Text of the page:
Me and Mozilla
July 21, 2008 § 4 Comments
Over the past few months, I’ve been musing a fair bit about Mozilla. The main reason for this is now widely known: I’m hoping to take on the role of Executive Director at the Mozilla Foundation. On Wednesday, Mitchell, Asa and I will be on Air Mozilla to meet the community and get advice on what a successful future for the Foundation would look like.
This conversation started with a simple itch to contribute. Reading a post by Mitchell back in March, it struck me that Mozilla was facing many of the same questions I’ve been struggling with for years. I wasn’t yet thinking ‘I want to be executive director’ … just that there was some interesting intersections here. I wrote this mail:
A few days back, I read your post about the ED hiring process. I haven’t stopped thinking about the Mozilla Foundation since. I’m convinced I’ve got something to offer Mozilla as it charts it’s future.
For the past four years, I’ve been asking: how do you build an effective foundation, NGO network or social movement with open source thinking built right into its DNA?
In 2005, I started and led a $26 million initiative that mixed grantmaking and community building to connect grassroots technology activists in emerging economies. After passing that off last year, I joined the Shuttleworth Foundation in South Africa to help integrate transparency, networks and iterative learning more deeply into their day-to-day work.
In both cases, I’ve really struggled with the right balance of organizational models: vibrant open source project; catalytic social investor; bottom-up mass movement. From the little I’ve read online, it seems like the Mozilla Foundation is currently grappling with this same question.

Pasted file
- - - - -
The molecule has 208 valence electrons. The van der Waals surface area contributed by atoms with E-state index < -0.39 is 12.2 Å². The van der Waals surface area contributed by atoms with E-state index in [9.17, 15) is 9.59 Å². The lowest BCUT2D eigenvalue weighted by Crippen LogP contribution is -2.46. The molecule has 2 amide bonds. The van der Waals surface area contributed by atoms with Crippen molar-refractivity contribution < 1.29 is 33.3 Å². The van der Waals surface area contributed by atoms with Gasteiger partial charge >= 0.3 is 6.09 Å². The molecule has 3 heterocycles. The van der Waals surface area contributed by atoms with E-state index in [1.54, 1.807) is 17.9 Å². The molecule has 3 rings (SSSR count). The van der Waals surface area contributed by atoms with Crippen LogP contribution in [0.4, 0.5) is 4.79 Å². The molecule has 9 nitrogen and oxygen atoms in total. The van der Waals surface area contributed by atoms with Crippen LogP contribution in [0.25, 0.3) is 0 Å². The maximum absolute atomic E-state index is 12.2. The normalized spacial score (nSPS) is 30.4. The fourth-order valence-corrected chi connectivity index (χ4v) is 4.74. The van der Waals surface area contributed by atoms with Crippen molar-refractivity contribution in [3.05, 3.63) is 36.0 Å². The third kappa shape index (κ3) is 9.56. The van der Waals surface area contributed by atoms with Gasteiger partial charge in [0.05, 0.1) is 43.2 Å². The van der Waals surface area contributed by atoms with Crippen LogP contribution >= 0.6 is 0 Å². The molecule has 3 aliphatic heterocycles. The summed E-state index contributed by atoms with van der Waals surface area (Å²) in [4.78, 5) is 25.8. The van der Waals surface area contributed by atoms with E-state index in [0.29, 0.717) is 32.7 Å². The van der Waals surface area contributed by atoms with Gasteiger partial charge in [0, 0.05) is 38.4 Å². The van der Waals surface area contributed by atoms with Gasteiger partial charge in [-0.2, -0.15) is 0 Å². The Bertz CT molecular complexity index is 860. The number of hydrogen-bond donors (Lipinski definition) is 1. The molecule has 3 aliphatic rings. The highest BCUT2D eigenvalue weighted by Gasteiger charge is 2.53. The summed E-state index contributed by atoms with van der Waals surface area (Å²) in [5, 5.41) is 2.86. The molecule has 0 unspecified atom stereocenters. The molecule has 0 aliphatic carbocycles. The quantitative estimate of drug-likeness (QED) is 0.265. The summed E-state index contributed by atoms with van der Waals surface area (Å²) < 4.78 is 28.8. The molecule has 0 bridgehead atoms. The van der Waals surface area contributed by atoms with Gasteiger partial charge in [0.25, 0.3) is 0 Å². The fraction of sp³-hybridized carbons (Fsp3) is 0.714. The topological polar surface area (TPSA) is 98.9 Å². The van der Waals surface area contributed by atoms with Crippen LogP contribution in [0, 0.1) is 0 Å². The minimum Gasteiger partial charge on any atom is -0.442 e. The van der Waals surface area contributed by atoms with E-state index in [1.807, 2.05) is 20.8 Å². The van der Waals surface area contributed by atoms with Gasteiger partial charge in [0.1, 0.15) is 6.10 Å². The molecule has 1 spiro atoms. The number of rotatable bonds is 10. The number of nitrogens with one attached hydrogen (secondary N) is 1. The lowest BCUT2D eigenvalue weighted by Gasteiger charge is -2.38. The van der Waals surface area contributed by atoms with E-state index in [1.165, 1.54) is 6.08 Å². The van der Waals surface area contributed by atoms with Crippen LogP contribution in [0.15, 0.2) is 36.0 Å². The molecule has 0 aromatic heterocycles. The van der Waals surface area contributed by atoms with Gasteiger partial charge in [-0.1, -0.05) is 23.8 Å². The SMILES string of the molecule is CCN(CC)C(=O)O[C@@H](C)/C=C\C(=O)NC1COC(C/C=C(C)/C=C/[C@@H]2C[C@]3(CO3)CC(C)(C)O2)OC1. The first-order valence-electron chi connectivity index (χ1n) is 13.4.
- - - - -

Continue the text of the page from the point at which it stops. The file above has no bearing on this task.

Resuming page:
This question is an important one. We have the chance to weave the values of openness, innovation and opportunity not only into the Internet, but also into our economy and society as whole. Promoting and protecting these values requires a completely new kind of organization, fueled by emergence, community and creativity.
Building this new kind of organization is what I am committed to and driven by. And, to a great degree, it’s what I’ve been working on for a while now
I believe my experience so far can help the Mozilla Foundation. This help might simply be a conversation. It might be a link between our work at Shuttleworth and the next iteration of Mozilla Foundation. Or, it might mean me stepping up as a Mozilla executive director candidate. I’m not sure yet.
What I know is we’ve got enough in common that it’s worth a chat. I LOVE the work I’m already doing with the Shuttleworth Foundation, and I am not really in job search mode. But, there’s an itch here. It’s worth scratching.
Cheers … MS
The dozens of conversations I have had since have been both inspiring and humbling. Not only have the Mozillians I’ve met so far achieved a great deal, but they’ve done it with a mix of feet-on-the-ground practicality and big picture vision that I’ve rarely seen. At the same time, they’re constantly asking tough questions like ‘how could this be better’? It is quite amazing.
These conversations have left no doubt in my mind: I could contribute — and learn — a great deal as Mozilla Foundation executive director. I want to do this. With all my heart.
Of course, these conversations have also left me with many questions. What role should the Foundation play within the broader Mozilla Project? What do existing Mozilla communities need from the Foundation? And how can the Foundation build on and leverage Mozilla technology to reach a broader community of people who want to keep the internet open? I’ve already asked alot of people these questions and started reflecting on my blog. I am hoping that Wednesday’s Air Mozilla will provide a chance to dig deeper and learn what more people think.